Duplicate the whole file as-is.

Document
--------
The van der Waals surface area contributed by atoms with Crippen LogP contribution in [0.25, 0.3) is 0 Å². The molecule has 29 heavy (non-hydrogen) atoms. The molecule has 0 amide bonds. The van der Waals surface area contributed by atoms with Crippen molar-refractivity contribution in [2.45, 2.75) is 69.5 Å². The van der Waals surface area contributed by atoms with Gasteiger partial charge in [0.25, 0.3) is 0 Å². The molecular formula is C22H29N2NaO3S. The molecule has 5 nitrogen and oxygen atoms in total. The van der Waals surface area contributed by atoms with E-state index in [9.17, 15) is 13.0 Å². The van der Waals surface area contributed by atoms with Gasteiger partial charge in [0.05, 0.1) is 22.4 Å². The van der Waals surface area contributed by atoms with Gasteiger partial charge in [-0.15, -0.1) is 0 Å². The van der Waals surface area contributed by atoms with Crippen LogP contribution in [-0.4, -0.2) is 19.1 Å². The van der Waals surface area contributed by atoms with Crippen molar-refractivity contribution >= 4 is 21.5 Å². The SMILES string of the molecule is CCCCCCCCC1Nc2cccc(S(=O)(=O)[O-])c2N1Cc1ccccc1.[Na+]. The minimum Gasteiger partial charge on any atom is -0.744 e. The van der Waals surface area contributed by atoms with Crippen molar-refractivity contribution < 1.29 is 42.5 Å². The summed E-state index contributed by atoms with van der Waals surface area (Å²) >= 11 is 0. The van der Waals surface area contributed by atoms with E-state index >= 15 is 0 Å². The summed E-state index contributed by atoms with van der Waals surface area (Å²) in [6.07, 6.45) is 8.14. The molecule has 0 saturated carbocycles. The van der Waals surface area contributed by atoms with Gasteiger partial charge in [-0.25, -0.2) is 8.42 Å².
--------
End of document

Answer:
The van der Waals surface area contributed by atoms with Crippen LogP contribution in [0.25, 0.3) is 0 Å². The molecule has 29 heavy (non-hydrogen) atoms. The molecule has 0 amide bonds. The van der Waals surface area contributed by atoms with Crippen molar-refractivity contribution in [2.45, 2.75) is 69.5 Å². The van der Waals surface area contributed by atoms with Gasteiger partial charge in [0.25, 0.3) is 0 Å². The molecular formula is C22H29N2NaO3S. The molecule has 5 nitrogen and oxygen atoms in total. The van der Waals surface area contributed by atoms with E-state index in [9.17, 15) is 13.0 Å². The van der Waals surface area contributed by atoms with Gasteiger partial charge in [0.05, 0.1) is 22.4 Å². The van der Waals surface area contributed by atoms with Gasteiger partial charge in [-0.15, -0.1) is 0 Å². The van der Waals surface area contributed by atoms with Crippen LogP contribution in [-0.4, -0.2) is 19.1 Å². The van der Waals surface area contributed by atoms with Crippen molar-refractivity contribution >= 4 is 21.5 Å². The SMILES string of the molecule is CCCCCCCCC1Nc2cccc(S(=O)(=O)[O-])c2N1Cc1ccccc1.[Na+]. The minimum Gasteiger partial charge on any atom is -0.744 e. The van der Waals surface area contributed by atoms with Crippen molar-refractivity contribution < 1.29 is 42.5 Å². The summed E-state index contributed by atoms with van der Waals surface area (Å²) >= 11 is 0. The van der Waals surface area contributed by atoms with E-state index >= 15 is 0 Å². The summed E-state index contributed by atoms with van der Waals surface area (Å²) in [6.07, 6.45) is 8.14. The molecule has 0 saturated carbocycles. The van der Waals surface area contributed by atoms with Gasteiger partial charge in [-0.25, -0.2) is 8.42 Å².